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Princess Anne

Princess Anne recently made history at the Queen’s funeral vigil.

By taking part in a symbolic watch over her mother’s casket on September 12 at St. Giles’ Cathedral in Edinburgh, Scotland, Princess Anne created history. The solemn royal rite was performed for the first time by a woman, according to NBC royal expert and commentator Daisy McAndrew.


While mourners paid their respects in the historic cathedral, the children of Queen Elizabeth II, who passed away on September 8, kept vigil over their mother.


King Charles III, Princess Anne, Prince Andrew, and Prince Edward joined the Royal Company of Archers for around ten minutes during the “Vigil of the Princes” to protect the casket symbolically.


The Vigil of the Princes has only occurred three times. The first time occurred in 1936, following the passing of King George V, the queen’s grandfather. The second occurred in 2002 during the burial procession for the Queen Mother.


King Charles can be seen standing close to the coffin’s head in photos taken Monday night while wearing a kilt. Prince Andrew wore a suit, while Princess Anne and Prince Edward were dressed in their respective uniforms.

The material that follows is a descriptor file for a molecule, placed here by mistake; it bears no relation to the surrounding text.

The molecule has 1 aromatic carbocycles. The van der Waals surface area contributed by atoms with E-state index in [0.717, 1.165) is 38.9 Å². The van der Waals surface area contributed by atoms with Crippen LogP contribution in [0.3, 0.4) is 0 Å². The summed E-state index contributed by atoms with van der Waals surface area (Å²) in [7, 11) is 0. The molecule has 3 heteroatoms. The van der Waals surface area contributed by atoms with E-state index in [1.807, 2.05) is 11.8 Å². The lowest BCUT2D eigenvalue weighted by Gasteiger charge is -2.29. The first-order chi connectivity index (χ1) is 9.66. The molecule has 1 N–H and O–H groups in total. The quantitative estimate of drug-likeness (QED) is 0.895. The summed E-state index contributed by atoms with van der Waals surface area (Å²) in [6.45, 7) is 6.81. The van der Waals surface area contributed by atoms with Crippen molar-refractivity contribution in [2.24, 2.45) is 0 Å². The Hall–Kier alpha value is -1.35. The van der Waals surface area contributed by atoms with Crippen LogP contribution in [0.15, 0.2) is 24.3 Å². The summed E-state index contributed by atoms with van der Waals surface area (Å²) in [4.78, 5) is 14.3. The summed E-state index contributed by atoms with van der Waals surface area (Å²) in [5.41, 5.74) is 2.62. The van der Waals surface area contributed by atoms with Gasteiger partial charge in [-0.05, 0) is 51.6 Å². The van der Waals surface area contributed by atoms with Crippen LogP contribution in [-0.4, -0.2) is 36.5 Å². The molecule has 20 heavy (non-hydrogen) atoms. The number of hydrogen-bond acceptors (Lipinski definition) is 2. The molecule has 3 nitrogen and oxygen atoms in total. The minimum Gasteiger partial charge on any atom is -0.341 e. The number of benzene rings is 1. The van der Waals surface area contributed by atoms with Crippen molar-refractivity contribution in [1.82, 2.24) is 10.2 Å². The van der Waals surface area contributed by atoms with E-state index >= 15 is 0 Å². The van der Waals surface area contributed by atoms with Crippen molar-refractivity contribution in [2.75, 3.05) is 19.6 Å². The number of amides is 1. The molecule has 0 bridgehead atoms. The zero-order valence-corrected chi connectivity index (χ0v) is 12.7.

According to Sky News, Sophie, Countess of Wessex and the Queen Consort Camilla stood to the side and observed the vigil. The source claimed that the Royal Standard of Scotland and a wreath of white spray roses, white freesias, white button chrysanthemums, and dried white heather from Balmoral were placed on the late queen’s coffin.


At several additional upcoming events honouring the late queen’s life, working members of the royal family are anticipated to wear their military uniforms. These events include the procession to Westminster Hall and service of prayer and reflection on Wednesday and the subsequent vigil, the state funeral service at Westminster Abbey on September 19, and the committal service at St. George’s Chapel Windsor following the funeral.


NBC News has learnt that Prince Andrew won’t likely don his military uniform until the last vigil in Westminster Hall because he is a non-working member of the royal family. Before he reached a settlement in a civil sexual abuse action in the United States in February, the Duke of York had his military titles revoked.


The royal homes will be shuttered until after the queen’s funeral, according to a statement released by King Charles on Friday. The royal mourning period will span seven days after the queen’s passing.


Charles will probably have an official coronation party in the upcoming year after being legally sworn in as king on September 10 during the country’s first televised ascension ceremony.


The original version of this article appeared on TODAY.com.

Himanshu Mahawar

Himanshu Mahawar is the Editor and Founder at Flaunt Weekly.

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